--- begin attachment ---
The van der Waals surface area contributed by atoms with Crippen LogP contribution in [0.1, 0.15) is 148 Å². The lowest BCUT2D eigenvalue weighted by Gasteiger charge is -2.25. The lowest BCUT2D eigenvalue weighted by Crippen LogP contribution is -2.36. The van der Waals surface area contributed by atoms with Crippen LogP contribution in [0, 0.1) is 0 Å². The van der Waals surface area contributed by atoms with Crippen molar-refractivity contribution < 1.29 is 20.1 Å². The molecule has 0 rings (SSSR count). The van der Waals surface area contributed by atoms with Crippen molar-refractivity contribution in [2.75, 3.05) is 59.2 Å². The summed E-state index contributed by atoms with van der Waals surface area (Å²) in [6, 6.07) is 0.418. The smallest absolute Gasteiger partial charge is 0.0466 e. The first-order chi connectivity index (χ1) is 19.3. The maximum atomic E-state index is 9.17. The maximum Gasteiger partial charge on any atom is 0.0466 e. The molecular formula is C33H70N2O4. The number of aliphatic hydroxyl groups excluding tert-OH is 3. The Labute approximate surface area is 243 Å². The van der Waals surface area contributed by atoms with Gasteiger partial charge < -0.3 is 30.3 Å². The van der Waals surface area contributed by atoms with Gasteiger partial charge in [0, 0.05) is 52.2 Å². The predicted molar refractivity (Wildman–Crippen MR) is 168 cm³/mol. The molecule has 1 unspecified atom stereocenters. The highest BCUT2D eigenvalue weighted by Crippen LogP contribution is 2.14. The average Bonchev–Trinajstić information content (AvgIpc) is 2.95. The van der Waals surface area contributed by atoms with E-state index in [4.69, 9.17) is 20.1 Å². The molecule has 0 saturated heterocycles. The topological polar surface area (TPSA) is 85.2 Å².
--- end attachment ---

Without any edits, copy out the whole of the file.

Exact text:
The van der Waals surface area contributed by atoms with Crippen LogP contribution in [0.1, 0.15) is 148 Å². The lowest BCUT2D eigenvalue weighted by Gasteiger charge is -2.25. The lowest BCUT2D eigenvalue weighted by Crippen LogP contribution is -2.36. The van der Waals surface area contributed by atoms with Crippen LogP contribution in [0, 0.1) is 0 Å². The van der Waals surface area contributed by atoms with Crippen molar-refractivity contribution < 1.29 is 20.1 Å². The molecule has 0 rings (SSSR count). The van der Waals surface area contributed by atoms with Crippen molar-refractivity contribution in [2.75, 3.05) is 59.2 Å². The summed E-state index contributed by atoms with van der Waals surface area (Å²) in [6, 6.07) is 0.418. The smallest absolute Gasteiger partial charge is 0.0466 e. The first-order chi connectivity index (χ1) is 19.3. The maximum atomic E-state index is 9.17. The maximum Gasteiger partial charge on any atom is 0.0466 e. The molecular formula is C33H70N2O4. The number of aliphatic hydroxyl groups excluding tert-OH is 3. The Labute approximate surface area is 243 Å². The van der Waals surface area contributed by atoms with Gasteiger partial charge < -0.3 is 30.3 Å². The van der Waals surface area contributed by atoms with Gasteiger partial charge in [0, 0.05) is 52.2 Å². The predicted molar refractivity (Wildman–Crippen MR) is 168 cm³/mol. The molecule has 1 unspecified atom stereocenters. The highest BCUT2D eigenvalue weighted by Crippen LogP contribution is 2.14. The average Bonchev–Trinajstić information content (AvgIpc) is 2.95. The van der Waals surface area contributed by atoms with E-state index in [4.69, 9.17) is 20.1 Å². The molecule has 0 saturated heterocycles. The topological polar surface area (TPSA) is 85.2 Å².